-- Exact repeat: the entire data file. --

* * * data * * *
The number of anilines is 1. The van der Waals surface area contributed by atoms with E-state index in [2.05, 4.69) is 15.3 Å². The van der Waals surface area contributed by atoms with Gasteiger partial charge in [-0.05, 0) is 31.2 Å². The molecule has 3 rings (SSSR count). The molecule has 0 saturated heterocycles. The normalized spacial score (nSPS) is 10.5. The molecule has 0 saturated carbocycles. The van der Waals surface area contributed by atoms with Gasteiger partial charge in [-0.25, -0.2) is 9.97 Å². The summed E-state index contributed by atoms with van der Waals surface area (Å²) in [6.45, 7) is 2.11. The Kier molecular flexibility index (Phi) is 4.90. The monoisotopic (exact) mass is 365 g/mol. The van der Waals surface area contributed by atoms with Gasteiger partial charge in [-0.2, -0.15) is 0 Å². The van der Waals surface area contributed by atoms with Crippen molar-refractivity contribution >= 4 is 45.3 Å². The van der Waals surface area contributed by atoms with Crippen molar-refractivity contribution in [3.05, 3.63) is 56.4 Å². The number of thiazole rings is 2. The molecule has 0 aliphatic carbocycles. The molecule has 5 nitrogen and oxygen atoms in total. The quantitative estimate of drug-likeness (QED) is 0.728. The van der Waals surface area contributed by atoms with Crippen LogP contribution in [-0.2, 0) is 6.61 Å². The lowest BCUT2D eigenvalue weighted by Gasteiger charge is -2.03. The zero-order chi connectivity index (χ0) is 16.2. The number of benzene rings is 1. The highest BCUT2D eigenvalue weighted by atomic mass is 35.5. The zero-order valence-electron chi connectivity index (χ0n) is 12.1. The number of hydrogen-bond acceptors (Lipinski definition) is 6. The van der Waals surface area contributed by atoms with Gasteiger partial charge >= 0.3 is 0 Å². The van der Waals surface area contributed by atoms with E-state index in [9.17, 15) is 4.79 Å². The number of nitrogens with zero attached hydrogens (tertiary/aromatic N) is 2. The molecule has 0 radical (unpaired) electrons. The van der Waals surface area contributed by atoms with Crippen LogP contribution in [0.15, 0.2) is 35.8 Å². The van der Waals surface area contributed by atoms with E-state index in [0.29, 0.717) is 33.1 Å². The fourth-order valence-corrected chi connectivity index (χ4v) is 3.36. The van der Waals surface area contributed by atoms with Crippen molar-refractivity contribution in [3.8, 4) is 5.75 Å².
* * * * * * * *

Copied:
The number of anilines is 1. The van der Waals surface area contributed by atoms with E-state index in [2.05, 4.69) is 15.3 Å². The van der Waals surface area contributed by atoms with Gasteiger partial charge in [-0.05, 0) is 31.2 Å². The molecule has 3 rings (SSSR count). The molecule has 0 saturated heterocycles. The normalized spacial score (nSPS) is 10.5. The molecule has 0 saturated carbocycles. The van der Waals surface area contributed by atoms with Gasteiger partial charge in [-0.25, -0.2) is 9.97 Å². The summed E-state index contributed by atoms with van der Waals surface area (Å²) in [6.45, 7) is 2.11. The Kier molecular flexibility index (Phi) is 4.90. The monoisotopic (exact) mass is 365 g/mol. The van der Waals surface area contributed by atoms with Gasteiger partial charge in [-0.2, -0.15) is 0 Å². The van der Waals surface area contributed by atoms with Crippen molar-refractivity contribution >= 4 is 45.3 Å². The van der Waals surface area contributed by atoms with Crippen molar-refractivity contribution in [3.05, 3.63) is 56.4 Å². The number of thiazole rings is 2. The molecule has 0 aliphatic carbocycles. The molecule has 5 nitrogen and oxygen atoms in total. The quantitative estimate of drug-likeness (QED) is 0.728. The van der Waals surface area contributed by atoms with Crippen LogP contribution in [-0.2, 0) is 6.61 Å². The lowest BCUT2D eigenvalue weighted by Gasteiger charge is -2.03. The zero-order chi connectivity index (χ0) is 16.2. The number of benzene rings is 1. The highest BCUT2D eigenvalue weighted by atomic mass is 35.5. The zero-order valence-electron chi connectivity index (χ0n) is 12.1. The number of hydrogen-bond acceptors (Lipinski definition) is 6. The van der Waals surface area contributed by atoms with Gasteiger partial charge >= 0.3 is 0 Å². The van der Waals surface area contributed by atoms with E-state index in [9.17, 15) is 4.79 Å². The number of nitrogens with zero attached hydrogens (tertiary/aromatic N) is 2. The molecule has 0 radical (unpaired) electrons. The van der Waals surface area contributed by atoms with Crippen LogP contribution in [0.15, 0.2) is 35.8 Å². The van der Waals surface area contributed by atoms with E-state index in [0.29, 0.717) is 33.1 Å². The fourth-order valence-corrected chi connectivity index (χ4v) is 3.36. The van der Waals surface area contributed by atoms with Crippen molar-refractivity contribution in [3.8, 4) is 5.75 Å².